as you go anti-clockwise. This is because Australian cars drive on
the left and American cars drive on the right. If the groove direction
was not reversed there would be parity problems with car CD players.
Unfortunately, this means that you cannot play an American CD on
Australian equipment.

>From: spg@Xenon.Stanford.EDU (Stephen P. Guthrie)

You smartarse. Obviously this is nothing to do with the side of the road
cars drive on. Do you seriously expect anyone to swallow that? Anyone with
a brain knows that it's related to which direction water goes down the
plughole in the Southern hemisphere. In other words in the US the cd rotates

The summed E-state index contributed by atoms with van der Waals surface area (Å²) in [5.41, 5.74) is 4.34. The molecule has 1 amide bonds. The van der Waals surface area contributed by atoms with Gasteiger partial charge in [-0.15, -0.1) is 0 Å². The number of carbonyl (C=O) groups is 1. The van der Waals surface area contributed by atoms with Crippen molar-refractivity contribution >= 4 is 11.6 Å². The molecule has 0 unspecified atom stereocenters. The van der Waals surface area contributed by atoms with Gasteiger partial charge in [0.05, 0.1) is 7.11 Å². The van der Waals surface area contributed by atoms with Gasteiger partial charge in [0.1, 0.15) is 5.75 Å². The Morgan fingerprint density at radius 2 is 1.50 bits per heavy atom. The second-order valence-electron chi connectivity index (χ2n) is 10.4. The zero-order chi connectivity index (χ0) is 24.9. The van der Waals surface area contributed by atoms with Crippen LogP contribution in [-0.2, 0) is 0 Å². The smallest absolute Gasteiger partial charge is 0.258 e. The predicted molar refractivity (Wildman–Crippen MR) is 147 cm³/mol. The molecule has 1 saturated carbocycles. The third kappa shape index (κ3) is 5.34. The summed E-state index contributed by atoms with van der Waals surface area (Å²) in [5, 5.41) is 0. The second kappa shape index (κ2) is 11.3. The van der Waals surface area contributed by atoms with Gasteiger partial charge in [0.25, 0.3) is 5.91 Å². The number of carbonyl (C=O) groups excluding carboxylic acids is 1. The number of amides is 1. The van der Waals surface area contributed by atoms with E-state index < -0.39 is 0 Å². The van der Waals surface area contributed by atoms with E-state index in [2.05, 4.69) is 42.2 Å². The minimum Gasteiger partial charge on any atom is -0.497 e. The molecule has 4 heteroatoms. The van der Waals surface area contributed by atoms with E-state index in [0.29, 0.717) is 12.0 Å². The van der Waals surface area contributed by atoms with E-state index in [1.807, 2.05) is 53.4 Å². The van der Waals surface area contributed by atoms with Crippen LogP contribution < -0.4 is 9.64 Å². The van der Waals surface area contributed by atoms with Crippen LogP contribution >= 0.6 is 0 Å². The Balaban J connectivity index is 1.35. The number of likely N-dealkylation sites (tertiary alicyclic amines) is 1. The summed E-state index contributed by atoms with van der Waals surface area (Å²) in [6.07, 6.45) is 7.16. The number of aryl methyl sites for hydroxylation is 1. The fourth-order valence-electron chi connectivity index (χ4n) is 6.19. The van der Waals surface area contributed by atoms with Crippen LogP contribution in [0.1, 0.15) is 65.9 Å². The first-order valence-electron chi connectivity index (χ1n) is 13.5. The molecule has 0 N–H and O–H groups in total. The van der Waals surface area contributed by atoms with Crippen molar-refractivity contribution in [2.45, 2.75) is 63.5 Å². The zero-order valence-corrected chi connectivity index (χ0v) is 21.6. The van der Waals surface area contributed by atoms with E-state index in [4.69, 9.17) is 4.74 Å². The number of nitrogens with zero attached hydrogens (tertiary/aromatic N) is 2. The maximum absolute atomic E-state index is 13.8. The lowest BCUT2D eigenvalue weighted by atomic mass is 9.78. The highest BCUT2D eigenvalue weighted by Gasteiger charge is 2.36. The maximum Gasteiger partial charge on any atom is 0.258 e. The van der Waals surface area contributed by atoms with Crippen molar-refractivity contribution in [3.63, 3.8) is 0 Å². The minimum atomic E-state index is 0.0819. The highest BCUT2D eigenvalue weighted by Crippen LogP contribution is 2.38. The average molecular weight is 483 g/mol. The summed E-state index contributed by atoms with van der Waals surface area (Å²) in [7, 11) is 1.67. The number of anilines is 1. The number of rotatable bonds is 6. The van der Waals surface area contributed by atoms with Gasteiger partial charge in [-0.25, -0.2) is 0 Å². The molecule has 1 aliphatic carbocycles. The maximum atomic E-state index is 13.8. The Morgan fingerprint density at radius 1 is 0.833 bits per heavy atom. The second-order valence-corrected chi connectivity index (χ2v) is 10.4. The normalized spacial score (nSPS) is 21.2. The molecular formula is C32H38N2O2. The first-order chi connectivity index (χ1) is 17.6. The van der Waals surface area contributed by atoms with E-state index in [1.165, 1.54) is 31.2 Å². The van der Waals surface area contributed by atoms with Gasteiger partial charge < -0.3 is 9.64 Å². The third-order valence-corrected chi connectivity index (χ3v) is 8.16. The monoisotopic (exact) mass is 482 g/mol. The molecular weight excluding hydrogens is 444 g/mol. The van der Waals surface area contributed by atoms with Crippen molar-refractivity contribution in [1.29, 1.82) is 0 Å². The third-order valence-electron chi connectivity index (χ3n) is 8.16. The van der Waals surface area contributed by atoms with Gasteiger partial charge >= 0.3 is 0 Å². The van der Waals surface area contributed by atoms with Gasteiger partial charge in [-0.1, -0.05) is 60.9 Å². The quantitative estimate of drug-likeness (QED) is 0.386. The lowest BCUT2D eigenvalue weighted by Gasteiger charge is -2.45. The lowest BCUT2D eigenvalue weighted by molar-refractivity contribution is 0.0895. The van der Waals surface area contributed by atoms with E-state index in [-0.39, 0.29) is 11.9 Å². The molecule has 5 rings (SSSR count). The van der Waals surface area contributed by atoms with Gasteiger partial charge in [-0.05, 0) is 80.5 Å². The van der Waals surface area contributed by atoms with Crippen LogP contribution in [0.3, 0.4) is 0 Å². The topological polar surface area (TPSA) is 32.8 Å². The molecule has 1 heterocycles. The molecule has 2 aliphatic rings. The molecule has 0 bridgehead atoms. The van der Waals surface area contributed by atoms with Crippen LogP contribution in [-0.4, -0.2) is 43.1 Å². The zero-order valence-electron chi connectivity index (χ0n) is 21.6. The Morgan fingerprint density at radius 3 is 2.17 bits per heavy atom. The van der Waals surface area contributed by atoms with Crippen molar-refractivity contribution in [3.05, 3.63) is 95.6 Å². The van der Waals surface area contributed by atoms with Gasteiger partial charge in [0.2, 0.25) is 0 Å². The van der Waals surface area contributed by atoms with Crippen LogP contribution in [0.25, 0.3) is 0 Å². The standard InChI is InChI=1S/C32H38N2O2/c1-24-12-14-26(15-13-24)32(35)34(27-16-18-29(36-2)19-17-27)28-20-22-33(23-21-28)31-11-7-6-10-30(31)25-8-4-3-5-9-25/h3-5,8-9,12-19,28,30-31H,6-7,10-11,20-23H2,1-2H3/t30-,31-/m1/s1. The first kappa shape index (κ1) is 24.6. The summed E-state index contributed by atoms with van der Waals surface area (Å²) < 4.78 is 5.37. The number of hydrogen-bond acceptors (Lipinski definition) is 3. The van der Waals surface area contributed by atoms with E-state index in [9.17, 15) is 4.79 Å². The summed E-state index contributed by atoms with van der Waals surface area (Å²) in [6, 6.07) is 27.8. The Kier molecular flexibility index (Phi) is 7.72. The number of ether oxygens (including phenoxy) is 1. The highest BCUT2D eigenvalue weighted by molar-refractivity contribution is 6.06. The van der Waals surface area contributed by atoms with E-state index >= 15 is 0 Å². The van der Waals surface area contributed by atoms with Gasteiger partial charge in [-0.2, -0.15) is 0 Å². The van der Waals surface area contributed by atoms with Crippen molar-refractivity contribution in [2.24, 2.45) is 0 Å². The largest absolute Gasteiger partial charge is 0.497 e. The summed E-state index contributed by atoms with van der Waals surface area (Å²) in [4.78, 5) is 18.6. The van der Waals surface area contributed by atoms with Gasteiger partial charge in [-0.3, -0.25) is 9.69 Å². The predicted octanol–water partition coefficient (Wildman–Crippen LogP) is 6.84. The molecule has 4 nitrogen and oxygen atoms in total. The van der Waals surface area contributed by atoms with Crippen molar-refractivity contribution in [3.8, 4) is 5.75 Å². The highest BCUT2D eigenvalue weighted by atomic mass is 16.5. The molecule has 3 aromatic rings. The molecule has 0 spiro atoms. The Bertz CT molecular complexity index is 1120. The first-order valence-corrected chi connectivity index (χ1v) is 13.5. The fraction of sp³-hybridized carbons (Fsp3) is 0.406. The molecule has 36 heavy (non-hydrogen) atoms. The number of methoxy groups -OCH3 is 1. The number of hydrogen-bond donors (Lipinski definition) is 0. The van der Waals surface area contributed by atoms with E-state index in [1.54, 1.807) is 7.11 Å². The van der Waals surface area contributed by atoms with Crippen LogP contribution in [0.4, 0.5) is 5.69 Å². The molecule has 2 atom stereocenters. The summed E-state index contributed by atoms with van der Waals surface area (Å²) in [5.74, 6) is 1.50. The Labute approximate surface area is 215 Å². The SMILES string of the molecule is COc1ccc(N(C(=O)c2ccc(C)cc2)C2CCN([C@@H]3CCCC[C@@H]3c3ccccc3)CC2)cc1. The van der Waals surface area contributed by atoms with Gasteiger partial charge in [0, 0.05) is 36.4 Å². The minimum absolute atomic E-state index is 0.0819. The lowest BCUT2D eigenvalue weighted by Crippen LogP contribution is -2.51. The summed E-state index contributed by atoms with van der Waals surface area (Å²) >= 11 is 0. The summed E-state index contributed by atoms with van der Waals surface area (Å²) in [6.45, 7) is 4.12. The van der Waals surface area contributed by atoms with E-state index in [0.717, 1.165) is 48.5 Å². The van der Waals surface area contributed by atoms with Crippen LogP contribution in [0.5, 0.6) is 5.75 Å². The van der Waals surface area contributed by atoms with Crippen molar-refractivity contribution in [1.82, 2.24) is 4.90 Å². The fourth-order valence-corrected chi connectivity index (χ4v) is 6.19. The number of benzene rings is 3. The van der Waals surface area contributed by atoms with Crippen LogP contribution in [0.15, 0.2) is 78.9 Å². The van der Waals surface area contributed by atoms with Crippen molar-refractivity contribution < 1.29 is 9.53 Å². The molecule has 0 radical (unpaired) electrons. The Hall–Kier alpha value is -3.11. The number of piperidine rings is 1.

in a clockwise direction. In Australia it rotates anticlockwise. Of course
this is also true if you play your cds in South America for example. This is
actually quite neat because if you play your beatles cds in the Southern 
hemisphere you hear all this neat 'backwards masking' stuff about Paul being
dead and taking marijuana. Also I heard that you hear all sorts of satanic
stuff in other rock albums, but I'm not a fan myself. My question: has 
anyone done any experimets about playing cds at the equator or at the notrh
pole? At the equator do your cds stop playing altogether. What about in a
reduced gravity environment, like in a free faling elevator?

>From: (Tye Leslie Sanders)

You're all a bunch of liars!!!! In Australia the initials C.D. stand
for Completely Dislexic which means that the bits are scattered
at random all over the disc. All Australian C.D. players are